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HISTORICAL PRETERISM
(Minor Fulfillment of Matt. 24/25 or Revelation in Past)

Joseph Addison
Oswald T. Allis
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John Bengel
Wilhelm Bousset
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"Haddington Brown"
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James MacDonald
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William W. Patton
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Thomas Pyle
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Rudolph E. Stier
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(Major Fulfillment of Matt. 24/25 or Revelation in Past)

Firmin Abauzit
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Adam Clarke

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E.P. Woodward
 

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(Virtually No Fulfillment of Matt. 24/25 & Revelation in 1st C. - Types Only ; Also Included are "Higher Critics" Not Associated With Any Particular Eschatology)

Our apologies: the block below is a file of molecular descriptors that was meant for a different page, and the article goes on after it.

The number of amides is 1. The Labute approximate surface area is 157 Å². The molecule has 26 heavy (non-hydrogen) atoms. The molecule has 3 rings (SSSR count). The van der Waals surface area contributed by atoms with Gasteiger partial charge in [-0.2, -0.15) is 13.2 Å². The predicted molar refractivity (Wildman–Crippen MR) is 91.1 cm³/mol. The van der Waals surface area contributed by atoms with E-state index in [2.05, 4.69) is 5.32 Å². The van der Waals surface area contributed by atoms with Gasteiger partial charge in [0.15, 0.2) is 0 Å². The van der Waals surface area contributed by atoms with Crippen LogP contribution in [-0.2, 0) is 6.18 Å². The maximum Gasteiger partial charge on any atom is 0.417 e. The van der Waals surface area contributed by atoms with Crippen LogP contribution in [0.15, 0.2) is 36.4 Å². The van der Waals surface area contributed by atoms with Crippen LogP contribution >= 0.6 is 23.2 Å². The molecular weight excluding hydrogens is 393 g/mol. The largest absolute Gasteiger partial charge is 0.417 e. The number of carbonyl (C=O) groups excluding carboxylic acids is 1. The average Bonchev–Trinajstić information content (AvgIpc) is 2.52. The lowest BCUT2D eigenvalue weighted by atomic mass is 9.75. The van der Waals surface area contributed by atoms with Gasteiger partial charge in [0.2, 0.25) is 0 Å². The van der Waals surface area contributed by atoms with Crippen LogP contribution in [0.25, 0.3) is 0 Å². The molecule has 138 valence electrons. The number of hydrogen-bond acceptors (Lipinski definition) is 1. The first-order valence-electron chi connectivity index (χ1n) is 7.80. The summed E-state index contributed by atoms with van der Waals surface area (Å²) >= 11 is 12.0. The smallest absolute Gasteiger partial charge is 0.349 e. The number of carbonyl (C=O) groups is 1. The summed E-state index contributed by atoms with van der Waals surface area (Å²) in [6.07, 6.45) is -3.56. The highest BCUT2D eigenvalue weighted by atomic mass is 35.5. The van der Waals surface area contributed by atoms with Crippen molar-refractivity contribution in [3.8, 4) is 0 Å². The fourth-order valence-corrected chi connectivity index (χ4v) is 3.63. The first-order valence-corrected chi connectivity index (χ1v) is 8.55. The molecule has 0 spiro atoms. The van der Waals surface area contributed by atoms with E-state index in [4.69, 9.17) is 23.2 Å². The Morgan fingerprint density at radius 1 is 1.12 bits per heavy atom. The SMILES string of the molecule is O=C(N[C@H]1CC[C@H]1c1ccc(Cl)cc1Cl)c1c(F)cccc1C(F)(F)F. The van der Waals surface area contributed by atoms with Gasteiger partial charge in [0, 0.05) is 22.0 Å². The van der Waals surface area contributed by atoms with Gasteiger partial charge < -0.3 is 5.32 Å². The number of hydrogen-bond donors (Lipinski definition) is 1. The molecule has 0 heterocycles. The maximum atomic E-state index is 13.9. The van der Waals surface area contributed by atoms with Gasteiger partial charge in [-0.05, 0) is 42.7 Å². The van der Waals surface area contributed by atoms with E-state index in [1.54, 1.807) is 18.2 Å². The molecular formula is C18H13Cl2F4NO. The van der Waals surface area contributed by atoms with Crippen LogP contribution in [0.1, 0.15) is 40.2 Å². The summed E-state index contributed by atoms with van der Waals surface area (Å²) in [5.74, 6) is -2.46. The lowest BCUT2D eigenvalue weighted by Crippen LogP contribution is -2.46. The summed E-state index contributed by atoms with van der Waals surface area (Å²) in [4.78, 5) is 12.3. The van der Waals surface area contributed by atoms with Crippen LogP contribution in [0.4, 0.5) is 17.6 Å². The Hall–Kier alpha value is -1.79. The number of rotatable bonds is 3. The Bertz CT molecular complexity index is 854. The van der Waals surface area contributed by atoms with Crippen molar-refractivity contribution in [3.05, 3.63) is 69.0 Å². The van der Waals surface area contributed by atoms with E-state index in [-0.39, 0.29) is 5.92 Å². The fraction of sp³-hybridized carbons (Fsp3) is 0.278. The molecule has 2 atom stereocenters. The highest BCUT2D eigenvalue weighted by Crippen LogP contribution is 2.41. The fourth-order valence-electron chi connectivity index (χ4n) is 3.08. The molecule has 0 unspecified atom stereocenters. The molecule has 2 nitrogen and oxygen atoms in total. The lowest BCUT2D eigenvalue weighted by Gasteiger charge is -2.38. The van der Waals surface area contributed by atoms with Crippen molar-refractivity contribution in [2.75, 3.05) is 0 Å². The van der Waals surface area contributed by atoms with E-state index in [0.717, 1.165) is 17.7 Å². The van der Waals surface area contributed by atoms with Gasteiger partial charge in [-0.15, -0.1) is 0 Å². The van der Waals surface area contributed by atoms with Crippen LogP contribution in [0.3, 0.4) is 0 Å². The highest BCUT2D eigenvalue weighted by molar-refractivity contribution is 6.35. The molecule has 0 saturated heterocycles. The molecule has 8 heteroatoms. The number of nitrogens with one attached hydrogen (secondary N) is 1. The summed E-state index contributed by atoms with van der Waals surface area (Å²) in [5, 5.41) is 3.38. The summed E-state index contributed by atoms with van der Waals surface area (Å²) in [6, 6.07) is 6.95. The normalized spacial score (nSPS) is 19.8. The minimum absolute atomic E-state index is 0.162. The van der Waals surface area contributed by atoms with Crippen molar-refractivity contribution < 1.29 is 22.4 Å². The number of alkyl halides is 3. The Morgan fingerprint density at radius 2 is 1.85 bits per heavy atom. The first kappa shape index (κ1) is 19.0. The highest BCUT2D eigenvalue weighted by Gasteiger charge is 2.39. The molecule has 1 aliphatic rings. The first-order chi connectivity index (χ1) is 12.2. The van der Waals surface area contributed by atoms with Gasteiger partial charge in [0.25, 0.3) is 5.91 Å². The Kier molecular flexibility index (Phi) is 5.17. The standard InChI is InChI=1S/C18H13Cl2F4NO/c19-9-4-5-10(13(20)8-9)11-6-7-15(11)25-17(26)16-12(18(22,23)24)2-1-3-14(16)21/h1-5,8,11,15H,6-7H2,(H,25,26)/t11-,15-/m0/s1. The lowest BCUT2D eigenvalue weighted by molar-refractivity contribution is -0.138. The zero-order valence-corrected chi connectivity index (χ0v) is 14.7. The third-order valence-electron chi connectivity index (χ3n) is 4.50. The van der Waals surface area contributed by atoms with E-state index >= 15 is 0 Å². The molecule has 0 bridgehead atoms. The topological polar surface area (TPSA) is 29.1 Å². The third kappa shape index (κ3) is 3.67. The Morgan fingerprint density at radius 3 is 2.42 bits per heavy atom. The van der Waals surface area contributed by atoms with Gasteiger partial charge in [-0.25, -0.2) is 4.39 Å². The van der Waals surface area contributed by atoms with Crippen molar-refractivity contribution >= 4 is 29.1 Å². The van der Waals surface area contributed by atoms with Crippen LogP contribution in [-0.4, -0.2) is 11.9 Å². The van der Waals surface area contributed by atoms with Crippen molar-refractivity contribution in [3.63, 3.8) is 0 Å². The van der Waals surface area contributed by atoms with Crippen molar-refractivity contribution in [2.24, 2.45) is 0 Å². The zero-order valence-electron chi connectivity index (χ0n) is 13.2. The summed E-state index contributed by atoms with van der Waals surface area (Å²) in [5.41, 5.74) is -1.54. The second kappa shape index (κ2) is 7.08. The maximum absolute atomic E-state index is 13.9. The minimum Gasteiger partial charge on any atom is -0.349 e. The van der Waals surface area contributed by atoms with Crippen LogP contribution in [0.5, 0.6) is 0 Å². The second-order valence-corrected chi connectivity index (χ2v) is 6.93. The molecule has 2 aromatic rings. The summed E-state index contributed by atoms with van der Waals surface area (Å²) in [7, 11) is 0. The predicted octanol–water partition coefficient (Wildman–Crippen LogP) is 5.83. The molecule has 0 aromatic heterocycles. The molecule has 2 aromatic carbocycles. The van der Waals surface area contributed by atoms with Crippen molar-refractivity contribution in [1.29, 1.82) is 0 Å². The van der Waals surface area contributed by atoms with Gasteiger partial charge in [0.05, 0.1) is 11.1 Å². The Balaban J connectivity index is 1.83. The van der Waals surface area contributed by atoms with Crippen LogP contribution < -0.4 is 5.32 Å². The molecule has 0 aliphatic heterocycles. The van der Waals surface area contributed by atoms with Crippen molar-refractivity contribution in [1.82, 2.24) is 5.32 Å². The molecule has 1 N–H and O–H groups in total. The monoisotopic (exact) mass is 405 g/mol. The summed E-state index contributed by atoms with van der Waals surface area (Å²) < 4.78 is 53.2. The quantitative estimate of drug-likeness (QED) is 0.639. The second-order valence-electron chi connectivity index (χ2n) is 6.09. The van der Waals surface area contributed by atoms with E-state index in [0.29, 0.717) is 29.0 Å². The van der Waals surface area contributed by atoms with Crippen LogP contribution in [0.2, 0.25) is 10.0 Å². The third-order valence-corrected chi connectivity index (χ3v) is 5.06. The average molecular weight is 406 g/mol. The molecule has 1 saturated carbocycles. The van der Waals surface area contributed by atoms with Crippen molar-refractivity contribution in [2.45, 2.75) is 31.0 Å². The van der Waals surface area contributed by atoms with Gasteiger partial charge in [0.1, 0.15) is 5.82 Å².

Henry Alford
G.C. Berkower
Alan Patrick Boyd
John Bradford
Wm. Burkitt
George Caird
Conybeare/ Howson
John Crossan
John N. Darby
C.H. Dodd
E.B. Elliott
G.S. Faber
Jerry Falwell
Charles G. Finney
J.P. Green Sr.
Murray Harris
Thomas Ice

Benjamin Jowett
John N.D. Kelly

Hal Lindsey
John MacArthur
William Miller
Robert Mounce

Eduard Reuss

J.A.T. Robinson
George Rosenmuller
D.S. Russell
George Sandison
C.I. Scofield
Dr. John Smith

Norman Snaith
"Televangelists"
Thomas Torrance
Jack/Rex VanImpe
John Walvoord

Quakers : George Fox | Margaret Fell (Fox) | Isaac Penington


PRETERIST UNIVERSALISM | MODERN PRETERISM | PRETERIST IDEALISM

 

Rev. William Patton
(1798-1879)

Congregationalist | Abolitionist

Judgment on Jerusalem

William Patton

Archive of Works | Exegesis of I. Peter, III. 18-20; or Christ's Preaching to the Spirits-in-Prison | Invites Finney for Revival | Is the Doctrine of the Final Restoration of all Men Scriptural? | Slavery, the Bible, Infidelity: Pro-slavery Interpretations of the Bible: Productive of Infidelity